Certainly AI itself has a mixed image in popular culture. It’s a subject to which I feel completely inadequate to do justice. But AI run amok is a significant subject of movies and fiction. Add Big Data and government surveillance and you have plenty of tech angst floating around.
I have to wonder if this was the real point of the letter. After all, its drafters are AI researchers. They are unlikely;y themselves to regard AI as magic, or as an alien species. In the letter they state their hope that AI will benefit humanity in many ways.
But I have to think that they hurt their position on the benefits of AI by making straw cyborg arguments against weaponized AI simply because, in a sense, all AI is weaponized AI. All operational AI will involve target selection and triggering of something with Humans-Out-of the-Loop.
Of course, there’s a profound difference between these two scenarios: selecting the last car to go through an intersection and triggering a traffic light, and selecting which car to blow up based the behavioral signature of the occupants and triggering a missile.
But the AI won’t know that in any meaningful way. The capabilities of AI may transform our world. It’s values will, in the limited framework I have been using here, be the values of those with authority over its programming.
And here is the cause for the pop culture angst. The capabilities of cybernetic technology continue to expand in reach and intensity.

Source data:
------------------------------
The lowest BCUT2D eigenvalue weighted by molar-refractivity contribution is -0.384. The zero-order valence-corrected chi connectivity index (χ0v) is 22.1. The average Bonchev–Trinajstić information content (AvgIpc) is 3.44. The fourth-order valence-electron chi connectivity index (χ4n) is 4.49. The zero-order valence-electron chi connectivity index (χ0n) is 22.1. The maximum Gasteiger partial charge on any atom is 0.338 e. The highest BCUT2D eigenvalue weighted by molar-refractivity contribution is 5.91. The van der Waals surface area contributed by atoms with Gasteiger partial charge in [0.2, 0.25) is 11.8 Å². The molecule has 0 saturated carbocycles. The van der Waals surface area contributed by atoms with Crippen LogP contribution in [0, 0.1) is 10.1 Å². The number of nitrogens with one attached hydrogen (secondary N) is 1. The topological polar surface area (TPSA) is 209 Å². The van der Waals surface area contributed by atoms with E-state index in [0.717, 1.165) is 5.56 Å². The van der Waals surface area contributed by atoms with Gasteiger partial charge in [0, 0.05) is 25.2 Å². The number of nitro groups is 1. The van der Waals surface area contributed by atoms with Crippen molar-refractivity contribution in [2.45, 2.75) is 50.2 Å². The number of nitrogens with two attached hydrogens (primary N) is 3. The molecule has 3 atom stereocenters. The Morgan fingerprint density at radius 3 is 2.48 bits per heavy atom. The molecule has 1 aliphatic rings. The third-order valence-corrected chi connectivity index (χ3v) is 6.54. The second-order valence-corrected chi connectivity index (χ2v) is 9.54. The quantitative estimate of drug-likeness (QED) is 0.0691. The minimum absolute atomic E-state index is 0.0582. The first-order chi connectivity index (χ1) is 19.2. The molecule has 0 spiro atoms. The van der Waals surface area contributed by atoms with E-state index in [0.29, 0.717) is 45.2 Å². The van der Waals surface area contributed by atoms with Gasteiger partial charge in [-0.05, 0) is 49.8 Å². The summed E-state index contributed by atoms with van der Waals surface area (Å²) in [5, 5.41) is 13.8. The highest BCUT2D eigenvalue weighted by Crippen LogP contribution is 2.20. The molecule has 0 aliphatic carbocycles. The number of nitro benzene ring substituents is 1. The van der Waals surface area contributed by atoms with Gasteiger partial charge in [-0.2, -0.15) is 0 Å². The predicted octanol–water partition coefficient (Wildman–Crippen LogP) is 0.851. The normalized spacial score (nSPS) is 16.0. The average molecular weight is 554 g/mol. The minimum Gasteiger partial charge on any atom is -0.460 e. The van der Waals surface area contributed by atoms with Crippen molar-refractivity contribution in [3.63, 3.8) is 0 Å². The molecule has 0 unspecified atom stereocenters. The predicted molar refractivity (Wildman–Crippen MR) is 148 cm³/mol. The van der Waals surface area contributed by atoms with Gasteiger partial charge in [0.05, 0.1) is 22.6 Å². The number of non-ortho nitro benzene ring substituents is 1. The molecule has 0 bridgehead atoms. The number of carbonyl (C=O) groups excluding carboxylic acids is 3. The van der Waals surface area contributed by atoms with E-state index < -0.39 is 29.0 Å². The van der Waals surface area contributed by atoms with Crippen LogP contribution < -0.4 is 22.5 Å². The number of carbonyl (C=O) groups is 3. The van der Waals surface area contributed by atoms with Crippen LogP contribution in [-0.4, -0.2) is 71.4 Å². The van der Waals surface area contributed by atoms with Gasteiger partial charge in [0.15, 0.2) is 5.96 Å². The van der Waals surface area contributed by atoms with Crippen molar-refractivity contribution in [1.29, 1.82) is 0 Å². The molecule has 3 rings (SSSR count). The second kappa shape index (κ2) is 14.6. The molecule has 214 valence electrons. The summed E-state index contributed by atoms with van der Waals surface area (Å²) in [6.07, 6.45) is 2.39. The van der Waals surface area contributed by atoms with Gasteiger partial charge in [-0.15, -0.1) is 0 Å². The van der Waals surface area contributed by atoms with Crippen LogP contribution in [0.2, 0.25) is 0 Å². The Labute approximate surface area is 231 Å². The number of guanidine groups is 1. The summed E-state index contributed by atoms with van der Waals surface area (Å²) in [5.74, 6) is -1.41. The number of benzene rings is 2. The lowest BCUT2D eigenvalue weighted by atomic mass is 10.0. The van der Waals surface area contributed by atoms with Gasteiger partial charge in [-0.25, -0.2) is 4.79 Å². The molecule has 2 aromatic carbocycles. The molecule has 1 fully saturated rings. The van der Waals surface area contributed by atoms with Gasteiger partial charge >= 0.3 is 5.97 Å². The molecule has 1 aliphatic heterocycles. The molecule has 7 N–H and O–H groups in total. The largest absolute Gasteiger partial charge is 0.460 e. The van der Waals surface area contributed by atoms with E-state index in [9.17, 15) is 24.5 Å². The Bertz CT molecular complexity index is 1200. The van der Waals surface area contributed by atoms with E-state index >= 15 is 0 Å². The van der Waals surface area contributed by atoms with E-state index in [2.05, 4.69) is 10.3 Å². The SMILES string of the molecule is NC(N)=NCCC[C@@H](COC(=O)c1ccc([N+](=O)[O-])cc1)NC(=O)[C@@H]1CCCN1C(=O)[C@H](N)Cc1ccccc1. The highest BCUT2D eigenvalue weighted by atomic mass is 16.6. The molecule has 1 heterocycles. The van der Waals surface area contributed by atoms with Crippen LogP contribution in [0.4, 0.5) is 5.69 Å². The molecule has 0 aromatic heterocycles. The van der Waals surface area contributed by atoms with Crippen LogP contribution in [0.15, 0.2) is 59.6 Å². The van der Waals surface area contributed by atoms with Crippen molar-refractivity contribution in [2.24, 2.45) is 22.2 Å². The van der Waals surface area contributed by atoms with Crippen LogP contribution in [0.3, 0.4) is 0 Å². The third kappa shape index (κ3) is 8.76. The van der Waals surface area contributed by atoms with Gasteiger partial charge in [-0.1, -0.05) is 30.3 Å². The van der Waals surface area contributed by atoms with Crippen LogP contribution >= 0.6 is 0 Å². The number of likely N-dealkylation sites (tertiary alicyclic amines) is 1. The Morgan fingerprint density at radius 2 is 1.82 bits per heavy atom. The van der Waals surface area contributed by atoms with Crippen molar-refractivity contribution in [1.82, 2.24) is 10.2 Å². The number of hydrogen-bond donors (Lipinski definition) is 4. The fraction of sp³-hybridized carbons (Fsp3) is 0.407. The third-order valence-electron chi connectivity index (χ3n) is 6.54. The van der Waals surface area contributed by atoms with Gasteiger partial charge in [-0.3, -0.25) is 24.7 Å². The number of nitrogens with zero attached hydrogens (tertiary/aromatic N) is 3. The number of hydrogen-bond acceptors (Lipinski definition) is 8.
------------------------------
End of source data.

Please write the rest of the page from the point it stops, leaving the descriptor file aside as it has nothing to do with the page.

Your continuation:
Previously I have written that drones seem to inhabit the uncanny valley despite their non-human appearance. From the viewpoint of the hunted, the drone appears to “have intelligence, agency and to be capable of highly consequential action.”
The AI researchers who wrote the letter are unlikely to experience weaponized AI in this way – the are very sophisticated about these matters, and they are not among the hunted.
Perhaps then they have a sense of Gregoire Chamayou’s idea of pragmatic co-presence. Derek Gregory concisely describes it as “the inclusion of one within the ‘range’ or ‘reach’ of another.”
This differs from distance when technology mediates the relation. As Gregory writes: “What is distinctive about teletechnologies is not their capacity to act ‘at a distance’ but their indifference to and their interdigit(is)ation of ‘near’ and ‘far’.”
Drone operators have only a visual proximity to the hunted – “‘Proximity’ is contracted to the optical”. With AW’s, the hunter’s proximity to the hunted is contracted entirely to Code Space.
In the Trolley Problem, closer proximity to the one to be sacrificed to save the many increases the resistance of most people to personally take the action to sacrifice the one. AWs seems to eliminate proximity altogether, yet many, certainly the letter signers, perceive them as morally problematic. Does the complete lack of proximity create a kind of hyper proximity?
Even though humans/cyborgs code AWs, the resulting invisibility of the decision making in the moment, creates enough discomfort in enough people that these leading AI researchers perceive a problem. Their solution of seeking to conceptually separate weaponized AI from household and civic AI seems to me unlikely to succeed. I wonder if they have run the simulations. I wonder if they believe it is possible.